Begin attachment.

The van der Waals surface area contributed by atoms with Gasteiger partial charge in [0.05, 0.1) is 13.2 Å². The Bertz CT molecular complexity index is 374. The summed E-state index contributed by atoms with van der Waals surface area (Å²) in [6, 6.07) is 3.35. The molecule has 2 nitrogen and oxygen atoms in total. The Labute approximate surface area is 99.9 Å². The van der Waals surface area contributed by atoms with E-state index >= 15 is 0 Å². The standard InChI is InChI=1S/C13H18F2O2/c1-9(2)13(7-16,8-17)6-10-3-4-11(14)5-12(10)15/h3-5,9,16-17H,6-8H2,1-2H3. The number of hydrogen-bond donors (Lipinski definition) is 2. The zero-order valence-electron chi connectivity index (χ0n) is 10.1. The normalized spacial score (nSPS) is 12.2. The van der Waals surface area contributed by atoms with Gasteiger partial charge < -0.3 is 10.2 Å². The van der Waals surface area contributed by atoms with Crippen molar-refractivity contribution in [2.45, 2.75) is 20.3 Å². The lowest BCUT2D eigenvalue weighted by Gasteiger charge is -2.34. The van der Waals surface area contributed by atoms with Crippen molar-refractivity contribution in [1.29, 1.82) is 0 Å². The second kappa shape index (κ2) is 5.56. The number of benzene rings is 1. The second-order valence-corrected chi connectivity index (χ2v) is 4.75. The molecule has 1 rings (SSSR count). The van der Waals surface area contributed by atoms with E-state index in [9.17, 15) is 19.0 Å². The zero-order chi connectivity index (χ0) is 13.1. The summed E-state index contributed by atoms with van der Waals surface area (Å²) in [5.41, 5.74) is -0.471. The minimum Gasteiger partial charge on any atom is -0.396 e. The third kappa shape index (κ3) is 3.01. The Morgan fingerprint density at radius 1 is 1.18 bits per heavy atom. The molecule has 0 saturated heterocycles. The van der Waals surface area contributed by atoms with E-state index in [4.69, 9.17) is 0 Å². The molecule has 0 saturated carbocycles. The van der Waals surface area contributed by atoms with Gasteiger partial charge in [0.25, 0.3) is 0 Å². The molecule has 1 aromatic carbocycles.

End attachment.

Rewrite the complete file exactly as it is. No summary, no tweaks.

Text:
The van der Waals surface area contributed by atoms with Gasteiger partial charge in [0.05, 0.1) is 13.2 Å². The Bertz CT molecular complexity index is 374. The summed E-state index contributed by atoms with van der Waals surface area (Å²) in [6, 6.07) is 3.35. The molecule has 2 nitrogen and oxygen atoms in total. The Labute approximate surface area is 99.9 Å². The van der Waals surface area contributed by atoms with E-state index >= 15 is 0 Å². The standard InChI is InChI=1S/C13H18F2O2/c1-9(2)13(7-16,8-17)6-10-3-4-11(14)5-12(10)15/h3-5,9,16-17H,6-8H2,1-2H3. The number of hydrogen-bond donors (Lipinski definition) is 2. The zero-order valence-electron chi connectivity index (χ0n) is 10.1. The normalized spacial score (nSPS) is 12.2. The van der Waals surface area contributed by atoms with Gasteiger partial charge < -0.3 is 10.2 Å². The van der Waals surface area contributed by atoms with Crippen molar-refractivity contribution in [2.45, 2.75) is 20.3 Å². The lowest BCUT2D eigenvalue weighted by Gasteiger charge is -2.34. The van der Waals surface area contributed by atoms with Crippen molar-refractivity contribution in [1.29, 1.82) is 0 Å². The second kappa shape index (κ2) is 5.56. The number of benzene rings is 1. The second-order valence-corrected chi connectivity index (χ2v) is 4.75. The molecule has 1 rings (SSSR count). The van der Waals surface area contributed by atoms with E-state index in [9.17, 15) is 19.0 Å². The zero-order chi connectivity index (χ0) is 13.1. The summed E-state index contributed by atoms with van der Waals surface area (Å²) in [5.41, 5.74) is -0.471. The minimum Gasteiger partial charge on any atom is -0.396 e. The third kappa shape index (κ3) is 3.01. The Morgan fingerprint density at radius 1 is 1.18 bits per heavy atom. The molecule has 0 saturated heterocycles. The van der Waals surface area contributed by atoms with E-state index in [4.69, 9.17) is 0 Å². The molecule has 0 saturated carbocycles. The van der Waals surface area contributed by atoms with Gasteiger partial charge in [0.25, 0.3) is 0 Å². The molecule has 1 aromatic carbocycles.